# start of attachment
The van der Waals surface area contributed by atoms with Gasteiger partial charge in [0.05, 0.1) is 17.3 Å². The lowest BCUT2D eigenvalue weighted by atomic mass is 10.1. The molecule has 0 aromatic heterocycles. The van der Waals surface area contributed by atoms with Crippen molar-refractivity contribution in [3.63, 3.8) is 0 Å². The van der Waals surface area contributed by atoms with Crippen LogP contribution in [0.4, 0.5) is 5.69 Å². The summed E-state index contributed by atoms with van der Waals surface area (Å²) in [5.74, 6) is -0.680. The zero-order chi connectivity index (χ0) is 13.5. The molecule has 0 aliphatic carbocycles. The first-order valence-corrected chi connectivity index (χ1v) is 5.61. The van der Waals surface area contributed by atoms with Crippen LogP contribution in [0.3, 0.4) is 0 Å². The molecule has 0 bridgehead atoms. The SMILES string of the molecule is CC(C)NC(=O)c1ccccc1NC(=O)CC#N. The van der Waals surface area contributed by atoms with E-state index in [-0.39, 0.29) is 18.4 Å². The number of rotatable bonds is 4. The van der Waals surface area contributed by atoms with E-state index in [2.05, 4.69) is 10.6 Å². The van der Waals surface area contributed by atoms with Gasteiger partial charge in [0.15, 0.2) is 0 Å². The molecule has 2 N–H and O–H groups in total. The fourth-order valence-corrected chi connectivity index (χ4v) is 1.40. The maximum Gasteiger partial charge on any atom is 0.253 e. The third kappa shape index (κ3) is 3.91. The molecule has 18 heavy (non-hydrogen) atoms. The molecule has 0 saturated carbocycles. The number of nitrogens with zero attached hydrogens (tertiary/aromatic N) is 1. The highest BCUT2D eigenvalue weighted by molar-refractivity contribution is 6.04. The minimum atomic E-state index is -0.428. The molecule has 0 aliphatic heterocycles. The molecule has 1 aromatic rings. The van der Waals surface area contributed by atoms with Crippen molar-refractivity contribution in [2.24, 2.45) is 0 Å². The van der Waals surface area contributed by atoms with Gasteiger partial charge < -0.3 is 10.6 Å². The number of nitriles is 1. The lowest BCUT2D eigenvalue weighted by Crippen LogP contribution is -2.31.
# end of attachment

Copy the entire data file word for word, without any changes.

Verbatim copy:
The van der Waals surface area contributed by atoms with Gasteiger partial charge in [0.05, 0.1) is 17.3 Å². The lowest BCUT2D eigenvalue weighted by atomic mass is 10.1. The molecule has 0 aromatic heterocycles. The van der Waals surface area contributed by atoms with Crippen molar-refractivity contribution in [3.63, 3.8) is 0 Å². The van der Waals surface area contributed by atoms with Crippen LogP contribution in [0.4, 0.5) is 5.69 Å². The summed E-state index contributed by atoms with van der Waals surface area (Å²) in [5.74, 6) is -0.680. The zero-order chi connectivity index (χ0) is 13.5. The molecule has 0 aliphatic carbocycles. The first-order valence-corrected chi connectivity index (χ1v) is 5.61. The van der Waals surface area contributed by atoms with Crippen LogP contribution in [0.3, 0.4) is 0 Å². The molecule has 0 bridgehead atoms. The SMILES string of the molecule is CC(C)NC(=O)c1ccccc1NC(=O)CC#N. The van der Waals surface area contributed by atoms with E-state index in [-0.39, 0.29) is 18.4 Å². The number of rotatable bonds is 4. The van der Waals surface area contributed by atoms with E-state index in [2.05, 4.69) is 10.6 Å². The van der Waals surface area contributed by atoms with Gasteiger partial charge in [0.15, 0.2) is 0 Å². The molecule has 2 N–H and O–H groups in total. The fourth-order valence-corrected chi connectivity index (χ4v) is 1.40. The maximum Gasteiger partial charge on any atom is 0.253 e. The third kappa shape index (κ3) is 3.91. The molecule has 18 heavy (non-hydrogen) atoms. The molecule has 0 saturated carbocycles. The number of nitrogens with zero attached hydrogens (tertiary/aromatic N) is 1. The highest BCUT2D eigenvalue weighted by molar-refractivity contribution is 6.04. The minimum atomic E-state index is -0.428. The molecule has 0 aliphatic heterocycles. The molecule has 1 aromatic rings. The van der Waals surface area contributed by atoms with Crippen molar-refractivity contribution in [2.24, 2.45) is 0 Å². The van der Waals surface area contributed by atoms with Gasteiger partial charge < -0.3 is 10.6 Å². The number of nitriles is 1. The lowest BCUT2D eigenvalue weighted by Crippen LogP contribution is -2.31.